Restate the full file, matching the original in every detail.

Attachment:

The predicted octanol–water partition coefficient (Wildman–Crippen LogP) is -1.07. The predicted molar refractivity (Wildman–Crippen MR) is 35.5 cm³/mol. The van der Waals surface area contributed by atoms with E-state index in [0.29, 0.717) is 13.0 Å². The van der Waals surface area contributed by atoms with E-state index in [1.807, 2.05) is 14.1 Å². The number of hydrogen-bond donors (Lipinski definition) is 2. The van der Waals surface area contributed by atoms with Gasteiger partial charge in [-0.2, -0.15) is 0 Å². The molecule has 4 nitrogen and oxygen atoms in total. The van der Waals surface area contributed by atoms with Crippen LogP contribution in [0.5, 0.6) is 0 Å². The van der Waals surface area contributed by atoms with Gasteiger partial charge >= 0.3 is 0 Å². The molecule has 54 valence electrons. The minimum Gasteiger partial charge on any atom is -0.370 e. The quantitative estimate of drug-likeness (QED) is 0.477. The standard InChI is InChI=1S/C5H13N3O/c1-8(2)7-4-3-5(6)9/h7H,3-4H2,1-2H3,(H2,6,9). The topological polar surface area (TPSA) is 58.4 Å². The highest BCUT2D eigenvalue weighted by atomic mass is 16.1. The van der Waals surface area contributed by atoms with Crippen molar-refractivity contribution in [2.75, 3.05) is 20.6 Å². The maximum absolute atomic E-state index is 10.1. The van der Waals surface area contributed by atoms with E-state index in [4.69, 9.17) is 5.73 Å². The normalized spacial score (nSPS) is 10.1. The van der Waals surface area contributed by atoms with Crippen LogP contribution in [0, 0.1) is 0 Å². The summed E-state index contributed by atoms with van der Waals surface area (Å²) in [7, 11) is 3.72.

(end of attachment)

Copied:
The predicted octanol–water partition coefficient (Wildman–Crippen LogP) is -1.07. The predicted molar refractivity (Wildman–Crippen MR) is 35.5 cm³/mol. The van der Waals surface area contributed by atoms with E-state index in [0.29, 0.717) is 13.0 Å². The van der Waals surface area contributed by atoms with E-state index in [1.807, 2.05) is 14.1 Å². The number of hydrogen-bond donors (Lipinski definition) is 2. The van der Waals surface area contributed by atoms with Gasteiger partial charge in [-0.2, -0.15) is 0 Å². The molecule has 4 nitrogen and oxygen atoms in total. The van der Waals surface area contributed by atoms with Crippen LogP contribution in [0.5, 0.6) is 0 Å². The van der Waals surface area contributed by atoms with Gasteiger partial charge >= 0.3 is 0 Å². The molecule has 54 valence electrons. The minimum Gasteiger partial charge on any atom is -0.370 e. The quantitative estimate of drug-likeness (QED) is 0.477. The standard InChI is InChI=1S/C5H13N3O/c1-8(2)7-4-3-5(6)9/h7H,3-4H2,1-2H3,(H2,6,9). The topological polar surface area (TPSA) is 58.4 Å². The highest BCUT2D eigenvalue weighted by atomic mass is 16.1. The van der Waals surface area contributed by atoms with Crippen molar-refractivity contribution in [2.75, 3.05) is 20.6 Å². The maximum absolute atomic E-state index is 10.1. The van der Waals surface area contributed by atoms with E-state index in [4.69, 9.17) is 5.73 Å². The normalized spacial score (nSPS) is 10.1. The van der Waals surface area contributed by atoms with Crippen LogP contribution in [0, 0.1) is 0 Å². The summed E-state index contributed by atoms with van der Waals surface area (Å²) in [7, 11) is 3.72.